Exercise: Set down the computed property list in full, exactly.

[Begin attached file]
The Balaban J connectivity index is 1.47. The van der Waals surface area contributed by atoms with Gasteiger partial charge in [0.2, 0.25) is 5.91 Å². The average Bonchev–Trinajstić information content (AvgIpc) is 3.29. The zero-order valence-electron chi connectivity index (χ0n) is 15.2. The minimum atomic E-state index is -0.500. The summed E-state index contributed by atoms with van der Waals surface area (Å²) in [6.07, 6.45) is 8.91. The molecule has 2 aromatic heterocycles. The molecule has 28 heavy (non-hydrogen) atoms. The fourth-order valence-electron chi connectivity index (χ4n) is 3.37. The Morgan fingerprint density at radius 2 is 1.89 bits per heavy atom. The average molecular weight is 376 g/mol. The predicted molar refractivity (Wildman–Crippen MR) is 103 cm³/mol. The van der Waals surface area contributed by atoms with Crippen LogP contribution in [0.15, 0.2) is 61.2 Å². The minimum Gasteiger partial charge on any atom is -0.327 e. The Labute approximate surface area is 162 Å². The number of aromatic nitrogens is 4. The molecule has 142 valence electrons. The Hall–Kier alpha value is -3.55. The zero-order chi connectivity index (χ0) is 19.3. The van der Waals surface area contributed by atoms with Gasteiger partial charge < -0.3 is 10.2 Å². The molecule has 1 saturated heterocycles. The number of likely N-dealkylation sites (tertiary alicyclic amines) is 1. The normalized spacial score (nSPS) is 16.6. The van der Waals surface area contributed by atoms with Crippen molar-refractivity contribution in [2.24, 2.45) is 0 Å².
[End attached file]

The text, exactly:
The Balaban J connectivity index is 1.47. The van der Waals surface area contributed by atoms with Gasteiger partial charge in [0.2, 0.25) is 5.91 Å². The average Bonchev–Trinajstić information content (AvgIpc) is 3.29. The zero-order valence-electron chi connectivity index (χ0n) is 15.2. The minimum atomic E-state index is -0.500. The summed E-state index contributed by atoms with van der Waals surface area (Å²) in [6.07, 6.45) is 8.91. The molecule has 2 aromatic heterocycles. The molecule has 28 heavy (non-hydrogen) atoms. The fourth-order valence-electron chi connectivity index (χ4n) is 3.37. The Morgan fingerprint density at radius 2 is 1.89 bits per heavy atom. The average molecular weight is 376 g/mol. The predicted molar refractivity (Wildman–Crippen MR) is 103 cm³/mol. The van der Waals surface area contributed by atoms with Crippen LogP contribution in [0.15, 0.2) is 61.2 Å². The minimum Gasteiger partial charge on any atom is -0.327 e. The Labute approximate surface area is 162 Å². The number of aromatic nitrogens is 4. The molecule has 142 valence electrons. The Hall–Kier alpha value is -3.55. The zero-order chi connectivity index (χ0) is 19.3. The van der Waals surface area contributed by atoms with Gasteiger partial charge < -0.3 is 10.2 Å². The molecule has 1 saturated heterocycles. The number of likely N-dealkylation sites (tertiary alicyclic amines) is 1. The normalized spacial score (nSPS) is 16.6. The van der Waals surface area contributed by atoms with Crippen molar-refractivity contribution in [2.24, 2.45) is 0 Å².